17 March 2020
As Spain looks to improve its impact on the environment, especially in the transport sector, Ana Azofra, Autovista Group’s valuations and insights manager for the country, studies the impact on residual values (RVs) of electric and traditional vehicles.
In the next 10 years, the world needs to cut the CO2 it releases into the atmosphere by half to avoid the worst-case scenario climate crisis.
To achieve this, there are various strategies, plans and actions by governments and public bodies in the short, medium and long-term across Europe. Meanwhile, private bodies are redirecting, adapting and readjusting their production and commercial offensive to the new demands and the recently constituted government of Spain decreed a climate emergency in January.
In this declaration, the government defined 30 priority actions. Five of these should happen in the first 100 days after the declaration, with the objective of the country achieving climate neutrality by 2050. This would be based on a fleet of zero-emission vehicles, a 100% renewable electricity system, a neutral agricultural system and all the fiscal reforms that promote and favour decarbonisation.
In the absence of specific measures for these first 100 days, we do know that mobility is on the front line, so direct consequences are expected for the new-car market and, of course, for the used-car market and RVs.
Before exploring the possible implications, it is worth recalling some key figures:
- 0: Emission target by 2050
- 29 million: The number of cars and light commercial vehicles on the road in Spain
- 12.4 years: The average age of the car in Spain is one of the highest in Europe. 62% of the fleet is more than 10 years old. To meet the target of zero emissions in 2050, Spain needs to scrap one million vehicles a year
- 2020: European regulations come into force requiring manufacturers to reduce average CO2 emissions to 95g/km
- 2.5%: Moody's estimates that the coronavirus (COVID-19) crisis will hurt demand and production chains globally, resulting in a 2.5% drop in sales in 2020
- 1.26 million: New cars and SUVs registered in Spain in 2019
- 118g/km: Average CO2 emissions in Spain from the new car market; the highest in Europe
- 1%: Battery-electric vehicles (BEVs) failed to reach the 1% market share threshold by 2020, although their share is growing exponentially every month
- 5,000: The number of charging points for electric vehicles in Spain
- 70%: The percentage of Spain’s vehicle parc that has no access to residential parking
- 148: There are 148 municipalities in Spain with more than 50,000 inhabitants. Only two - Madrid and Barcelona - have low emissions zones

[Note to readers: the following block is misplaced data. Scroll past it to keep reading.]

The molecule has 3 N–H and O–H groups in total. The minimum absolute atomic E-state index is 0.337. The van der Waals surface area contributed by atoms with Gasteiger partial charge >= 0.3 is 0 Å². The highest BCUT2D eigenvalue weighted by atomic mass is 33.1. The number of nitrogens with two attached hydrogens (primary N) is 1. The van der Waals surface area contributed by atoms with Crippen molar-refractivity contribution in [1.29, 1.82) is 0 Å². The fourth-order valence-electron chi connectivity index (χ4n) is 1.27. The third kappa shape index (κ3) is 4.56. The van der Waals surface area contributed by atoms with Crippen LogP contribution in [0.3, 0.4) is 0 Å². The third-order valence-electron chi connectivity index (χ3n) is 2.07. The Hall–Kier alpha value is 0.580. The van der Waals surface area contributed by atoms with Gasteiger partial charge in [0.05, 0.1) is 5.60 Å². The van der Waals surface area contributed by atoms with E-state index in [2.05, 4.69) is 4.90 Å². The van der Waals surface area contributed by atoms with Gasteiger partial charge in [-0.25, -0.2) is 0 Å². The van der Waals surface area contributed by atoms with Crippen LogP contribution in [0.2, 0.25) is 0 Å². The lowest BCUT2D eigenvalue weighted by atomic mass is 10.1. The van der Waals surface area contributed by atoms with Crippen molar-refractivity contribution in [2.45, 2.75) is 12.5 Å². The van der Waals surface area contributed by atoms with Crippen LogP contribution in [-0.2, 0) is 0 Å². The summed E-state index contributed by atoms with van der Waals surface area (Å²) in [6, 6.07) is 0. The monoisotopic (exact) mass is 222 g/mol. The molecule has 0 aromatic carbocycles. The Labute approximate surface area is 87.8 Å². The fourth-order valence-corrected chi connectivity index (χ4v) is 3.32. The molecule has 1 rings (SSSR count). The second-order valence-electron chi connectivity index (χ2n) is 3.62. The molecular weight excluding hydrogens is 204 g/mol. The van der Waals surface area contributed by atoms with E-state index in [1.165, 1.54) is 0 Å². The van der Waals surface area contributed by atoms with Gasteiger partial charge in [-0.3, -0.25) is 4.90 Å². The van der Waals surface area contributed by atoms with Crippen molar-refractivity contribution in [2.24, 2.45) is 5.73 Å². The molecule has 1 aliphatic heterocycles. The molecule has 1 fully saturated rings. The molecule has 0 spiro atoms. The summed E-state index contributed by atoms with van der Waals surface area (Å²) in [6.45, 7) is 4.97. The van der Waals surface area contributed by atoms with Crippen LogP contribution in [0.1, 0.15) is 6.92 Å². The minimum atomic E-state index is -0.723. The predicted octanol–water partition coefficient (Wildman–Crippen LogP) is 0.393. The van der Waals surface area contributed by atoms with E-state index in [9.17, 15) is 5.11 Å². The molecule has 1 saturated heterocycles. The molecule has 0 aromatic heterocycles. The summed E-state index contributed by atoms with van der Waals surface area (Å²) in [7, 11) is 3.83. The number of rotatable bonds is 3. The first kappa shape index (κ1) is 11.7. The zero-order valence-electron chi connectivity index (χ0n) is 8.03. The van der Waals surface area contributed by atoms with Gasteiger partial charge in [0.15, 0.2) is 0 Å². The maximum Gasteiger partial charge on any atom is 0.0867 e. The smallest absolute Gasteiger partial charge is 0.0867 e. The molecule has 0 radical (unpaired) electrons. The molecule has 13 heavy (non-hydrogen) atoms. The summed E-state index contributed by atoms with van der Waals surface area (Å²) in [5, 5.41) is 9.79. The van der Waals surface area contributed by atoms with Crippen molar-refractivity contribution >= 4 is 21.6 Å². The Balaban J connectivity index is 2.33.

- 15%: Manufacturers and associations propose to promote diesel as a short-term improvement measure, as diesel emits 15% less CO2.
Looking at these figures as a whole, it seems risky to formulate a scenario for the sector in 2020.
The only certainty will be the increase in sales of EVs, with almost 150 new cities expected to see the implementation of a low-emissions zone. The increased presence of EVs will be remarkable, even though national growth is far from the 60% surge in sales in Madrid and Barcelona alone last year.
In the used-car sector, a notable increase in the demand for electric and hybrid vehicles can be expected, with the latter being the most viable given the limited charging infrastructure. This will favour the positive evolution of their RVs, which will continue to register slight growth.
There are more variable scenarios regarding the RVs of battery-electric vehicles (BEVs). At present, their RVs in Spain are higher (in percentage terms) compared to the other large European markets - apart from Italy, which is in a similar situation. This is due to the great imbalance between supply, which is slow, and demand, which is increasing. In other words, the shortage of BEVs improves their chances of being sold on the second-hand market.
However, the RVs of BEVs will likely suffer slight negative readjustments in the future if a balance is reached. This adjustment could be more drastic if the scenario in Spain becomes more similar to that of France in recent years. In this market, BEVs were boosted by significant purchase incentives. Meanwhile, infrastructure grew, although not at the same rate as sales. When BEVs arrived on the second-hand market, they were pressurised by incentivised new-car prices (much lower than the list price) and a charging infrastructure that, having been sufficient to boost new-car sales, had difficulties in meeting the demand for both new and used vehicles.
It would, therefore, be good for the prices of used BEVs in the market to start on the path towards parity with internal combustion engine (ICE) models, while controlling the effect of incentives on their future values. Of course, infrastructure improvement is necessary and urgently required if Spain wants to maintain the health and positive evolution of the RVs of BEVs.
The Spanish Government is proposing a ‘green’ tax. This leaves several options, one of which is subsidised taxation for EVs but no support or potential penalties for ICE vehicles. This approach does not favour the positive development of the used values of these two technologies.
However, the proposal also opens the door to the ‘recovery’ of diesel because of the benefit it can bring to CO2 emissions in the short and medium-term. Diesel vehicles had already begun their recovery, partly due to better fuel consumption, which does not escape the perception of demand, and partly due to lower supply on the second-hand market, reflecting the fall in new sales in recent years.
In this scenario, it is foreseeable that the RVs of petrol vehicles will experience a slight negative adjustment throughout the year.
Finally, this decarbonisation process requires a plan to ‘clean up’ Spain's highly polluting fleet of older vehicles.